A generation shaped by gun violence plans to make itself heard today

CNN/Stylemagazine.com Newswire | 3/14/2018, 3:16 p.m.
Jackson Mittleman opened a news alert on his phone on Valentine's Day, and saw a tragically familiar image: Students with ...
Jackson Mittleman was an 11-year-old sixth-grader when a gunman killed 20 first-graders and six educators at Sandy Hook Elementary, two miles from his school -- a tragedy that changed the course of his life.

By Emanuella Grinberg, CNN

(CNN) -- Jackson Mittleman opened a news alert on his phone on Valentine's Day, and saw a tragically familiar image: Students with their hands raised, fleeing a shooting.

It brought him back to December 14, 2012, when similar images from his hometown of Newtown, Connecticut, were broadcast around the country. On that day, his community joined what he calls a family "no one wants to be a part of."

Now the people of Parkland, Florida were joining it, too. His heart ached for the students of Marjory Stoneman Douglas High as he thought about what they were going through, and what lay ahead. "Is it ever going to stop?" he asked himself.

Mittleman was an 11-year-old sixth-grader when a gunman killed 20 first-graders and six educators at Sandy Hook Elementary, two miles from his school -- a tragedy that changed the course of his life. Now 16, he's a gun control advocate who's joining the national school walkout on Wednesday that's part memorial and part protest.

"A message we're trying to send to Parkland is we stand behind them," said Jackson, co-chair of the Jr. Newtown Action Alliance, who is organizing the walkout at Newtown High School. "We are motivated and we are fired up to push as hard as they push and fight as long as they fight."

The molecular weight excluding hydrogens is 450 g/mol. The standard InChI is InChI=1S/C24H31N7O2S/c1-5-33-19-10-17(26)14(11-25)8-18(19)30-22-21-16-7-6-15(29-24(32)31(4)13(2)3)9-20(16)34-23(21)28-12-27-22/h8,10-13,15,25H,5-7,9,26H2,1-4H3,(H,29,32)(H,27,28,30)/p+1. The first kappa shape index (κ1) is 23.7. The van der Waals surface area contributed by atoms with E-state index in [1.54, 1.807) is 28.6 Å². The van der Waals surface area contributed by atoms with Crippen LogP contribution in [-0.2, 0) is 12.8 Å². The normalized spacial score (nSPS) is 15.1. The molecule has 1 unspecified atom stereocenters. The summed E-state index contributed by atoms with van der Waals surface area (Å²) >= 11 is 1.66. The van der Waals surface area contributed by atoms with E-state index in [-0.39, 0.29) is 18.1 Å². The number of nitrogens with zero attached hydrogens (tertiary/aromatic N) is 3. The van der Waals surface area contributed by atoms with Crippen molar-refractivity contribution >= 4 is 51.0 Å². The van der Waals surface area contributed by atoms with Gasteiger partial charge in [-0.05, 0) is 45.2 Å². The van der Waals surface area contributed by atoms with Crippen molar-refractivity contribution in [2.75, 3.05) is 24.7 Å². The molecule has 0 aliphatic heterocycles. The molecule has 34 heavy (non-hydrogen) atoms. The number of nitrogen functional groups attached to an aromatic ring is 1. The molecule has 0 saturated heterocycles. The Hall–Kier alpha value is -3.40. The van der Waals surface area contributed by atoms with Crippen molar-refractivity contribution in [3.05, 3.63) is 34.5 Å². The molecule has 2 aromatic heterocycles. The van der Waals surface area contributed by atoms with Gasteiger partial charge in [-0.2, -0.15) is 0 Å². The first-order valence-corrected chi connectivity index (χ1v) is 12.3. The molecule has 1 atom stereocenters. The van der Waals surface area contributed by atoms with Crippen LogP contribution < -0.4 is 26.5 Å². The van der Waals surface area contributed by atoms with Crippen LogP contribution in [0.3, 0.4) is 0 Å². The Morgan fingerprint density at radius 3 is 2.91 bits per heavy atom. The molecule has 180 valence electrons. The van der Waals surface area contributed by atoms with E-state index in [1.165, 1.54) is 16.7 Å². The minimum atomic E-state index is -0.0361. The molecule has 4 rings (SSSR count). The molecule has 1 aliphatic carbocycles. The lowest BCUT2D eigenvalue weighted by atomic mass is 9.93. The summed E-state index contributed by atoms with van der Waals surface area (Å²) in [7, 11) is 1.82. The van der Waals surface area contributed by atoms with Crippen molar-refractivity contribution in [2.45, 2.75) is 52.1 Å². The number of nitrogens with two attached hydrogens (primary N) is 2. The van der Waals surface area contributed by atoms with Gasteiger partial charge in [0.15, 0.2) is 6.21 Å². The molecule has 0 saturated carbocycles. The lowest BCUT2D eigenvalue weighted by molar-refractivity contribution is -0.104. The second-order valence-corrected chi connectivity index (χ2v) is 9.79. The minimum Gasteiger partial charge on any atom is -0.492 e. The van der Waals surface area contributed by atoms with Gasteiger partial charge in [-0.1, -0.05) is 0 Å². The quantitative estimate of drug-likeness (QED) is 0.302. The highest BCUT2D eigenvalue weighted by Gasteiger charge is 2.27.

A national day of protest

Last month, organizers from the Women's March youth branch started calling for students across the country to walk out of class for 17 minutes -- one for each victim who died in the Parkland shooting -- on March 14, to pressure lawmakers to act on gun control.

Now, in addition to walkouts, students across the country are planning rallies, marches and sit-ins -- some in open defiance of their school districts.

Participants say they want to make sure that calls for change in the wake of Parkland take into account the broader context of gun violence in the United States. For D'Angelo McDade, a senior at North Lawndale College Prep High School in Chicago, gun violence is personal -- but not because of a shooting at school.

He was shot in the thigh as he sat on his front porch in the summer of 2017, leaving bullet fragments in his body, he said. As soon as he was released from the hospital, he started talking to his principal about ways to fight gun violence. On Wednesday, he plans to lead more than half of the school's 600 students on a walkout to converge with teens from other schools.

"Many of our community members and young adults have established a sense of hopelessness and normalized the suffering that comes with gun violence," he said. "But they're ready to see a change."

Security or criminalization?

In response to the Parkland shooting, the White House has proposed that some school personnel be provided with "rigorous" firearms training.

Student organizers behind the day of action said in a conference call Monday that they feared introducing more guns or police into schools could turn them into prisons, with dangerous consequences for students of color.